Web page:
Savage said that although she and Gideon have political differences, she shares the desire to see Collins gone.

“We want to be perceived as being on the let’s-retire-Susan Collins team,” Savage told The Intercept. “We don’t want confused Democrats thinking, Oh she’s a spoiler for Sara Gideon. You know, in a ranked-choice voting race, I really can’t be a spoiler. But people are still kind of buying into the false dichotomy.”

Nathan Bernard, a journalist at the Mainer News Co-op and longtime statewide political observer, said that in his view, Savage’s votes show that the Democratic Party should be looking to Maine for guidance in winning elections going forward.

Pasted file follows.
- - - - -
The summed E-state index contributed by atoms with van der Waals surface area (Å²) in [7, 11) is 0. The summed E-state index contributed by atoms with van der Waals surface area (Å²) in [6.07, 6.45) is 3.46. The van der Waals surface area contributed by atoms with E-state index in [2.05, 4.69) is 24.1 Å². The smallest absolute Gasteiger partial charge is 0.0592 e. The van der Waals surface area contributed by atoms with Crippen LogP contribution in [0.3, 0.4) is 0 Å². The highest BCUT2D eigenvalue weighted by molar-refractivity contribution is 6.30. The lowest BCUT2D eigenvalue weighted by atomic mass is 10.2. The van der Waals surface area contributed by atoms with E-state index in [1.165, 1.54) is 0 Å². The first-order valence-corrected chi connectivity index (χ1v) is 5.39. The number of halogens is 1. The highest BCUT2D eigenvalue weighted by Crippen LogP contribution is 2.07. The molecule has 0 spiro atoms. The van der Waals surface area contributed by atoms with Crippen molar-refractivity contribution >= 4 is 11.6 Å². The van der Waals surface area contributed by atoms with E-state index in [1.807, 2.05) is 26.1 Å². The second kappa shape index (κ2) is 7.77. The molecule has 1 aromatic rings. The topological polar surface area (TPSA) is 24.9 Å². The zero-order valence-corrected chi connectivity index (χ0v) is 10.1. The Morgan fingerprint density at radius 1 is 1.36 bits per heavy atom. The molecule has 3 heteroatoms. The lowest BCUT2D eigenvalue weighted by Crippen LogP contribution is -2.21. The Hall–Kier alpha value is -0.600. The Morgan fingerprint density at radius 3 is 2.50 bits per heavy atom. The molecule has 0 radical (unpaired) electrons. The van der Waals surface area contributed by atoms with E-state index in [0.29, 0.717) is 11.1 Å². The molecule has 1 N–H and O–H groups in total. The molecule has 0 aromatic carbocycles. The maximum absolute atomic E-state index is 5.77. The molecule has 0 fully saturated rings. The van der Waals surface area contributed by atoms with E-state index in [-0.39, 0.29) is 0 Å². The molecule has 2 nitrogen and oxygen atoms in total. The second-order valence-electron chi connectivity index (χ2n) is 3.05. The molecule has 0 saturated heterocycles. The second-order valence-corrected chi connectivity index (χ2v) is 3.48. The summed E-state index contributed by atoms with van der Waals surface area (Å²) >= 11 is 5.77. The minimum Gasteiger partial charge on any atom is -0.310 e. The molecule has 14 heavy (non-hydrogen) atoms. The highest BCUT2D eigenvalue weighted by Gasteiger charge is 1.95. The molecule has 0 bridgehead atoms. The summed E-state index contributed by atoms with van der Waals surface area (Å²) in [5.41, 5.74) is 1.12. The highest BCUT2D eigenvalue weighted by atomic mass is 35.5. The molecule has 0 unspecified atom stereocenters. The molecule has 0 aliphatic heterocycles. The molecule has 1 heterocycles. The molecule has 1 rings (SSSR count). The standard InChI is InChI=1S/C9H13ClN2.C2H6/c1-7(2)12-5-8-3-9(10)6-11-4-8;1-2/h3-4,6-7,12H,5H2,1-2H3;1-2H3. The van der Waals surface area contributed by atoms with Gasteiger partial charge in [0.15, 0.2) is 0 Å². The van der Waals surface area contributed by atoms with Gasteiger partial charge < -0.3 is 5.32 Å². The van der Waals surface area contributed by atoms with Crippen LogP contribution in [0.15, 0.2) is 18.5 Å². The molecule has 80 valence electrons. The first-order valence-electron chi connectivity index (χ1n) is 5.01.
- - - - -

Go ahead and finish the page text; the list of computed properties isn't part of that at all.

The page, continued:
“Ranked-choice voting allows you to vote your conscience and brings disaffected people into the electoral process,” said Bernard. “The system allowed Savage to run an issue-based campaign focused on Medicare for All and a Green New Deal, while still promoting her cohort to rank the less progressive Gideon second. If Democrats pushed to expand ranked-choice voting, they would grow the Democratic electorate and actually win elections like tonight in Maine.”

Savage’s move to campaign in part on the decision showed strength of character, Spread the Vote’s Calvin told The Intercept.

“I think Lisa Savage here is showing that she is in solidarity with the party, that she really wants the vote of people’s voices to be heard, that we don’t always have to run in direct opposition and animosity with other candidates,” said Calvin.

“I think that what Lisa Savage is doing shows a lot of class,” Calvin added. “It shows a lot of integrity.”